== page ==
# Notation: Character of a Finite Field

This is my first post on StackExchange. I had a quick question about notation (appearing in research literature) that I was unable to find by repeated searches, and I was hoping that someone would be able to help.

I am dealing with finite fields $\mathbb{F}_q$, where $q$ is a power of a prime $p$, and a multiplicative character $\chi: \mathbb{F}_q^* \to \mathbb{C}^*$. I want to consider a character satisfying $\chi(\mathbb{F}_q^*)=1$, notation I am not familiar with. If anyone could help me define this or direct me to a source that can, it would be much appreciated.

Thank you very much!

Edit: Please see the comments below for the context of the notation.

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Unless this is a horrible clash of notation, this just means that the character is trivial, no? Welcome, by the way. – Dylan Moreland May 23 '12 at 0:29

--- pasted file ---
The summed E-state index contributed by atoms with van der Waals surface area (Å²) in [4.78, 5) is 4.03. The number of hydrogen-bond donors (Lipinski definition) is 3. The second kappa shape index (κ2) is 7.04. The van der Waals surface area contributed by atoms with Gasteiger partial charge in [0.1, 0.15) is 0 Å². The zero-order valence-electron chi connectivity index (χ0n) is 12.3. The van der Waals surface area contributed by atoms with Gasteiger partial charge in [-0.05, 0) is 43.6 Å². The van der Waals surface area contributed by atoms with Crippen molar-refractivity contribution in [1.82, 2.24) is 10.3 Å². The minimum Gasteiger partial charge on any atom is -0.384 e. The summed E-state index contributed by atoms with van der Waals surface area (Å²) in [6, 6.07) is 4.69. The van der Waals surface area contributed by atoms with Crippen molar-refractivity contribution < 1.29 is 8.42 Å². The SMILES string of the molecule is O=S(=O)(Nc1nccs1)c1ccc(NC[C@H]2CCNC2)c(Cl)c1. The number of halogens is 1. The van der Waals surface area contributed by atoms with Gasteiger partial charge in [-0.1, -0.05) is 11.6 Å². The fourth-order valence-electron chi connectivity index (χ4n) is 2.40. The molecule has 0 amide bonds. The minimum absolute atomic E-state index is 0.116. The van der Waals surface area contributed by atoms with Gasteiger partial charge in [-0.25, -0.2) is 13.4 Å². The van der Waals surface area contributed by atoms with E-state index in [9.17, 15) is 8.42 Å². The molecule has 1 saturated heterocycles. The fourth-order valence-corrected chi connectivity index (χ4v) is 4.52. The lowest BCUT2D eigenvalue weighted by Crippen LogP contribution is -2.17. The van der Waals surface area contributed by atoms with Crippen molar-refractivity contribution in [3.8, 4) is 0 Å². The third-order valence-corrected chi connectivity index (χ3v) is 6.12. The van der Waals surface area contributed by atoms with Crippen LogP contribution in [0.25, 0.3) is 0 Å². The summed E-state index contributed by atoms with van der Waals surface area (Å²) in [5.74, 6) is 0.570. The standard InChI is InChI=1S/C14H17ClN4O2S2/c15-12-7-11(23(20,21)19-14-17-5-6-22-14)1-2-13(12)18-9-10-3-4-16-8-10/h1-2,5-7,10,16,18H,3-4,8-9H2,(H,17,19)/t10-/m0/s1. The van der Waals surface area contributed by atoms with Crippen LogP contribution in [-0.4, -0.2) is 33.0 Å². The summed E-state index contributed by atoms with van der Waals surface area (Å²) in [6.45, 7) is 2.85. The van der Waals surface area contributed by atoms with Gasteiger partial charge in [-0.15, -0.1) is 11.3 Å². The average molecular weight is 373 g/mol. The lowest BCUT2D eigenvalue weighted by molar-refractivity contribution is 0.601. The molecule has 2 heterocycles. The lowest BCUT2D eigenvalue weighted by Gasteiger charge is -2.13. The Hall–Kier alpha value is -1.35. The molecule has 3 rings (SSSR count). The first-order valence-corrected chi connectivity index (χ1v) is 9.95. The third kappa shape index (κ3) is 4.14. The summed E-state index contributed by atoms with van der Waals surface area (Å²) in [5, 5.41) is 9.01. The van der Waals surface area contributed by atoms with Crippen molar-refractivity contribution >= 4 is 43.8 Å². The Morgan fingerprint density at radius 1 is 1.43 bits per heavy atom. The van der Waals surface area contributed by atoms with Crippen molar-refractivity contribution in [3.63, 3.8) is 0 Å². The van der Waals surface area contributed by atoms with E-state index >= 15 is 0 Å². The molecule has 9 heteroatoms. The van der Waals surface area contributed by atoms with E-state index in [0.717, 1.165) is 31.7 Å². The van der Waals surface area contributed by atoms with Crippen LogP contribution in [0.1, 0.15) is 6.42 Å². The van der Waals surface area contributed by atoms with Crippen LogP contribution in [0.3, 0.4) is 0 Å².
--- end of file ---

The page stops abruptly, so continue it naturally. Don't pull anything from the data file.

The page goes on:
I think it's just slight abuse of notation saying that the image of the domain under $\chi$ is $\{1\}$, ie the character is trivial as Dylan says. – anon May 23 '12 at 0:31
Given the lack of context, would this article be of any help? en.wikipedia.org/wiki/Dirichlet_character – Eugene May 23 '12 at 0:39
That's also what I thought, and on closer inspection, this now makes sense. Just to confirm, this is the way it is used in context: "Let $A=(\mathbb{F}_q[x]/(h(x)))^*$ and $\hat{A}$ denote the group of all characters of $A$. [$h(x)$ is a generic polynomial in $\mathbb{F}_q[x]$ of degree $d$.] Let $\hat{B}=\{\chi \in \hat{A}\ |\ \chi(\mathbb{F}_q^*)=1\}$, an abelian subgroup of order $\leq q^d$." So what this is saying is that $\hat{B}$ is the set of characters that is trivial over the base field? – roninpro May 23 '12 at 0:40
So what this is saying is that $\hat{B}$ is the set of characters that is trivial over the base field? Yep. (Which of course forms an abelian group under pointwise multiplication...) – anon May 23 '12 at 0:48

To summarize: the notation $\chi(\Bbb F_q^*)=1$ means that the image of $\Bbb F_q^*$ (the base field, minus $0$ of course) is simply $\{1\}$. The set of these $\chi$s, denoted $\hat{B}$, forms an abelian group under pointwise multiplication.